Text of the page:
March 6, 2013

"Rescued teen praised for snow survival skills."

"Nicholas Joy... told his rescuers he learned how to build the shelter from watching a survival show on TV."
"I think the fact that he focused on just hunkering down, settling in and staying sheltered, regardless of whether he’s ever done it before, he was getting himself into a better situation. And maybe more important, he picked a project to work on that caused him not to basically wander further and farther off and freak out."
ADDED: I don't know what TV show he watched, but for future reference, here's how to build a quinzhee:


Nonapod said...

Pretty cool.

I realized I spend far too much time online when the first thing that popped into my head after reading the headline is the Better Drink My Own Piss meme.

bagoh20 said...

" And maybe more important, he picked a project to work on that caused him not to basically wander further and farther off and freak out."

A lot of people need a project.

edutcher said...

Probably a devotee of the Military Channel or one of the Surviving The Cut things on Discovery.

You used to see things like that in comic books years ago.

Sorun said...

"What a great night's sleep!"

I'm skeptical.

Bob Ellison said...

Very cool. I would not have thought of packing the snow so efficiently and then "letting it set" for a while before working with it.

If you have enough legos, of course, these issues do not come into play.

Bob Ellison said...

bagoh20, maybe that's why Obama keeps giving Biden stuff to do.

AprilApple said...

The break for hot drinks is noted.

St. George said...

Excellent subject and a favorite of mine. To learn more, check out "Deep Survival" and "Surviving Survival" by Laurence Gonzales, "Will to Live" by Les Stroud, "The Survivors Club" by Will Sherwood, and "The Survivor Personality" by Al Siebert.

Here are the attitudes that Gonzales suggests separate survivors from those who perish.


Accept the reality of the situation
Stay calm
Use humor
Get organized
Set up small manageable tasks
Create routines
Are bold and cautious
Deal with what is in their power to control
Celebrate successes
Count blessings
Play, sing, play mind games, recite poetry, do math problems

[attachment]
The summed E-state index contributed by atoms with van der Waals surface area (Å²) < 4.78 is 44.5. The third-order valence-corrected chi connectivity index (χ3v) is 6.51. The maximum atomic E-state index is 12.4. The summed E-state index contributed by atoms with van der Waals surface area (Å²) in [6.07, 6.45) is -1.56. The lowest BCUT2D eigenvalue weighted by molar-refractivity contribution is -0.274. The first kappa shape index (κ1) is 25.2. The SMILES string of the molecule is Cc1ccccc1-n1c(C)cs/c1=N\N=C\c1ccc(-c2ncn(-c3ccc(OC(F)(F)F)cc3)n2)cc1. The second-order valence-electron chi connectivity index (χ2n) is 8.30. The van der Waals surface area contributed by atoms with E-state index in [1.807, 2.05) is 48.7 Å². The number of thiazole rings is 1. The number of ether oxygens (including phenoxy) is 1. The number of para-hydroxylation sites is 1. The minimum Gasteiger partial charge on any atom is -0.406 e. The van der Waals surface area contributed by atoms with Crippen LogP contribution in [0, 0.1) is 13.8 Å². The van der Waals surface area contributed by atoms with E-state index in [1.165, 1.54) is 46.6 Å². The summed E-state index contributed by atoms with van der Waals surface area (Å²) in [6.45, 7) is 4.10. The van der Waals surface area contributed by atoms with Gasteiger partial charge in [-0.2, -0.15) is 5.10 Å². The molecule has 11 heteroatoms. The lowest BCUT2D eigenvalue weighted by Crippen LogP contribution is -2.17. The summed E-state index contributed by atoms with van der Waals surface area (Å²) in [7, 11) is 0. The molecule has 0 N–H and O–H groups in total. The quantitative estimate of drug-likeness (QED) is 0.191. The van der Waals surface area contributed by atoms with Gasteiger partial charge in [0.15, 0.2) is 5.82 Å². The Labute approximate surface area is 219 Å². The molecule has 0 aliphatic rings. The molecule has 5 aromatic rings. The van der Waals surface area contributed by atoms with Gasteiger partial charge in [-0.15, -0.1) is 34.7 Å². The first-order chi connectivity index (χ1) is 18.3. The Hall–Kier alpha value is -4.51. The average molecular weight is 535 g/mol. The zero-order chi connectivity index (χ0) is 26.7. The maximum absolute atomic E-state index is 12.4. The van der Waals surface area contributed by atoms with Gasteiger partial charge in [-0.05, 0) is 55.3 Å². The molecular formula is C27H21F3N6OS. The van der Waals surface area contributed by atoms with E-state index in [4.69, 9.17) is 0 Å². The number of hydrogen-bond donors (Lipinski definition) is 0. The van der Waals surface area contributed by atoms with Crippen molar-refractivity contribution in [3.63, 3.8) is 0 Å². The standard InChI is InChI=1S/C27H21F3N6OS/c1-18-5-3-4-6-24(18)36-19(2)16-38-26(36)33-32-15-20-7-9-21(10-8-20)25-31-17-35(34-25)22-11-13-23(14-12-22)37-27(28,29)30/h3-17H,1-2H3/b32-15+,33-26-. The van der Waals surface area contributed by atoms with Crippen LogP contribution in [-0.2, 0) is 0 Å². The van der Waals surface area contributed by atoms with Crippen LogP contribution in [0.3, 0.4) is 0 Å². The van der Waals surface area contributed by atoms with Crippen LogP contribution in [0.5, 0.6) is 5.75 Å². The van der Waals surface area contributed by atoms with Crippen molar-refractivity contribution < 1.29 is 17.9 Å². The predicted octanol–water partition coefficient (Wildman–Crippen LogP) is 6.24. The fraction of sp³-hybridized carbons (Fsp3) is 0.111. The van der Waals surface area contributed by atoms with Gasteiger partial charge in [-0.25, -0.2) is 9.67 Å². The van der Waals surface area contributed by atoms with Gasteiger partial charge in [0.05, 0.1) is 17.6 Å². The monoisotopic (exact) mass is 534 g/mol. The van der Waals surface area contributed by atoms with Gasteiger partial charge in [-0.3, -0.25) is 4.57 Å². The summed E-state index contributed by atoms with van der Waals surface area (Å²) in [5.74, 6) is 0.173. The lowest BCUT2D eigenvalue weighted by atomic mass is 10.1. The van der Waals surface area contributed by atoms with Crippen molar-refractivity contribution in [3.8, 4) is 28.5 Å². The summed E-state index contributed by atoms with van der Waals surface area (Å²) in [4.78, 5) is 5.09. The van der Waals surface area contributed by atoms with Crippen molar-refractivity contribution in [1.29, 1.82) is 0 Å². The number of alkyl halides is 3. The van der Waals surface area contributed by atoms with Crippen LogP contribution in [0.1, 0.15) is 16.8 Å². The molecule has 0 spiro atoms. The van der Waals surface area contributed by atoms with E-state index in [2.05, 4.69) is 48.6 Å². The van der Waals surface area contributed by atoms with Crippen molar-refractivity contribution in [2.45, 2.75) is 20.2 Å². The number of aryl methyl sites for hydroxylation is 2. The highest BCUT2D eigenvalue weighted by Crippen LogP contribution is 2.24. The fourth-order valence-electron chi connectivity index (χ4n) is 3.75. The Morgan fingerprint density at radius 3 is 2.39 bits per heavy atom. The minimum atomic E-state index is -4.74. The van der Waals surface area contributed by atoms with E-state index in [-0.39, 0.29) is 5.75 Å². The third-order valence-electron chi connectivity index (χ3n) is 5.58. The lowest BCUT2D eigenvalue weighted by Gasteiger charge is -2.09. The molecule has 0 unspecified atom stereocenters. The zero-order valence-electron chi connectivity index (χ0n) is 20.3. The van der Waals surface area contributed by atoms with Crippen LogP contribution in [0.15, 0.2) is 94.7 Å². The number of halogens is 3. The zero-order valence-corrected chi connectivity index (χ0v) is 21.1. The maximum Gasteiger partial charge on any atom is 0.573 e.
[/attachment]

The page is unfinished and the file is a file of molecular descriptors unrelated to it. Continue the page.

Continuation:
Engage the crisis as though it were a game
See the beauty
Believe that you will succeed
Make no more mistakes
Do your best
Surrender—let go of the fear of dying
Do whatever is necessary
Be determined
Use the world to do what you have to do
Never give up-let nothing break your spirit
See opportunity in adversity.

Dr. Dennis Charney's Resilience Prescription:

Practice optimism;
Identify a resilient role model;
Have a moral compass;
Practice altruism;
Develop acceptance and cognitive flexibility;
Face fears and control negative emotions;
Build coping skills;
Establish a supportive network;
Stay fit;

This stuff works for more mundane life crises and events, not just dealing with being shipwrecked.

Nomennovum said...

Interesting factoid: quinzhee is derived from one of the 3,457 Eskimo words for "snow."

Shanna said...

I realized I spend far too much time online when the first thing that popped into my head after reading the headline is the Better Drink My Own Piss meme.

I wonder how many people have watched that guys show and that is the Sole Survivor Technique they picked up. Kind of like the only thing I picked up from Rescue 911 is don't take out a knife when you've been stabbed because you might bleed out.

rhhardin said...

Ordinary vival suffices. You don't need survival.

2LS2TS said...

He may have watched him some Bear Grylls or 'Survivorman'. I've probably gleaned. few tips from them, over the years.

madAsHell said...

I learned that stuff in Boy Scouts. They would take you into the woods, and "lose" you.

If you are lost, collect wood, and build three large fires. Boil water. Drink the hot water. Pee all around your location to mark it against wolves. Stay put.

Oh, yeah....If you have one, then hang the American flag upside down.

Anthony said...

I heard it was the Man Vs. Wild show, although I prefer Les Stroud's Survivorman. That's the sort of thing Stroud teaches: don't panic and take care of shelter, water, food first.

I actually tried to start a fire with a boot lace and a couple of sticks once but was unsuccessful. I really want to do that at some point though, start a fire without matches or such-like. I've used a flint and steel before, but that still feels kinda like cheating.

Good for him though.

Simon Kenton said...

The snow caves I've camped in held a temperature of about 35F whatever happened outside. This means that occasional drips of water fall from the ceiling into your sleeping face. It's really important to have some insulation between the snow floor and your bag; without, misery; with, OK night's sleep. Something perhaps peculiar to me was that the sweaty effort of shoveling out the cave meant agonizing electrolyte-deficiency cramps later. I would bend my legs to get in the bag and they'd knot up in an ecstasy of pain. Straighten, massage, retry. Same result. Half an hour to get in the bag. This is a good deal more amusing to the beholders than to the afflicted.

It's a long time in there - about 5 pm to 7 pm near the Solstice, which means it is too long for even a teen bladder to reach morning untapped. Your boots, in the entrance way, assume the air temp, and are so stiff it is pretty hard to put them on to go out and pee. The night sky at 10000 feet, miles from an artificial light, is a glory of galaxies in subtle colors you generally cannot see when 'looking at the stars.'

gadfly said...

He didn't build a quinzee all by himself - no way, Jose!

icepilot said...

For an individual, a snow trench is much easier and quicker to construct. Snow caves are also easier to build, locating on the side of a hill and digging horizontally into the snow. As for a good night's sleep, snow caves are the quietest and safest place on the mountain.